Management, Refactor, and Prune
- Being a great manager and English gardening have more in common than you might imagine.
- small, seemingly minor activity
- clip away the dead leaves or diseased areas of a garden to encourage healthy growth.
- done periodically
- The day that you stop pruning is the day that the garden is full of weeds and overrun
Gardening is a spectacular analogy not only for management, but also for code refactoring. We need to prune our codebase consistently. And the activity of pruning in a software project is called refactoring.
Like pruning, refactoring is a small, seemingly minor activity. Renaming a variable, making a public function private, or moving a function from a module to another. It's the accumulation of all these small, incremental steps that make our codebase a better place to live.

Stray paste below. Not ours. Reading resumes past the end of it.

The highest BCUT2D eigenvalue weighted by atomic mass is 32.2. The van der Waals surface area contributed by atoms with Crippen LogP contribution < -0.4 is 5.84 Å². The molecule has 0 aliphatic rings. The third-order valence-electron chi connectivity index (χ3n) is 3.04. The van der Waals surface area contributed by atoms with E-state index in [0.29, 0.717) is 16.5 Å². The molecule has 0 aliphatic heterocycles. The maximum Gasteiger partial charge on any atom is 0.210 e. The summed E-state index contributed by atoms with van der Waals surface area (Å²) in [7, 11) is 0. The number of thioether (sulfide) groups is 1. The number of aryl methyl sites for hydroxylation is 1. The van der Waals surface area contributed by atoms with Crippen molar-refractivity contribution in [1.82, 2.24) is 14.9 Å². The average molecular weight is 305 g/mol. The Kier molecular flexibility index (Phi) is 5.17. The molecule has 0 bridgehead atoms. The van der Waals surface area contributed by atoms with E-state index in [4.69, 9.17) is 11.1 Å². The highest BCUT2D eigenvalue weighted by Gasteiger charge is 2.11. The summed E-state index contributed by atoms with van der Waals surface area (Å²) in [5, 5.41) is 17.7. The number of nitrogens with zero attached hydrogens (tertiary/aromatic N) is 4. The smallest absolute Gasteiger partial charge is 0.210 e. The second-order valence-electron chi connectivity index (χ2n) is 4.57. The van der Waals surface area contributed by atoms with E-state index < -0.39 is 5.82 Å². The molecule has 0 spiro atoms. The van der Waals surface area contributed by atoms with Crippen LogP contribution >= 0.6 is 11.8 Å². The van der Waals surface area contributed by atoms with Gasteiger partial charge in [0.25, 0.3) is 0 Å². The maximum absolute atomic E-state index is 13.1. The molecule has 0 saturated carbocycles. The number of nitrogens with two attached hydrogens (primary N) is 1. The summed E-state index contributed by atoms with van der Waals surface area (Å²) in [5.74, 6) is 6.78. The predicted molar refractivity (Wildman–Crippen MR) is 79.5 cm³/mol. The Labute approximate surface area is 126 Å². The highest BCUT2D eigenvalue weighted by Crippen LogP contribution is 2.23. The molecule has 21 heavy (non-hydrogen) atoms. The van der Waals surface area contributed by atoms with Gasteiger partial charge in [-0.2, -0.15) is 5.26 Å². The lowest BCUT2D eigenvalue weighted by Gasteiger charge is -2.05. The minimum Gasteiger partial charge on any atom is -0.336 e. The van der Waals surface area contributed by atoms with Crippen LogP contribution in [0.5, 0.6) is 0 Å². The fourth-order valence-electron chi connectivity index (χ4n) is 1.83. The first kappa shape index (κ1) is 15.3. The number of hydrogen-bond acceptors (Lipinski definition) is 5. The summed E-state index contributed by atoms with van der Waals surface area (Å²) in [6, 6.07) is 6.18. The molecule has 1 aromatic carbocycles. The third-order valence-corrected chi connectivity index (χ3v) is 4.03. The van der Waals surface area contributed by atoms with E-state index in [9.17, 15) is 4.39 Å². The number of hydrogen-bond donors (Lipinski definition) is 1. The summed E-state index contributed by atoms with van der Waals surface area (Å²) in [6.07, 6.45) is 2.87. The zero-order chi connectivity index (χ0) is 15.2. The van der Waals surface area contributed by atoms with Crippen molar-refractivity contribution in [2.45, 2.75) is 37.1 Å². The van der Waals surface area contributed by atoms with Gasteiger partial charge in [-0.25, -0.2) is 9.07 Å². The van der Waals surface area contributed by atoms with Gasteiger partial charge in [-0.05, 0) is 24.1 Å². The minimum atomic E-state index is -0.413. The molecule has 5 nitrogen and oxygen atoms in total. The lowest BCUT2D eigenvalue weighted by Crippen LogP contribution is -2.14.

Like pruning, refactoring demands us to remove dead code or technical debt to encourage good design. Broken windows theory is real. Only by constantly fixing the broken windows in our codebase, can we nudge others to not break another window.
Like pruning, refactoring is a periodical activity. We cannot be refactoring all the time, or we have no time for building the real thing. Often, people schedule a repetitive event to tackle the technical debts accumulated along the way. Further more, experimental messy is a necessary evil. Because we need these experiments to tell us if there's a better design.
So if you need to explain refactoring to other non-technical people, you can use pruning as an analogy. And please remember this:
The day that you stop refactoring is the day that the project is full of tech debts and overrun.
P.S. Refactoring is everywhere in our daily life. I even treat optimizing my editor workflow as a refactoring process. Pruning is just one of the best analogies out there.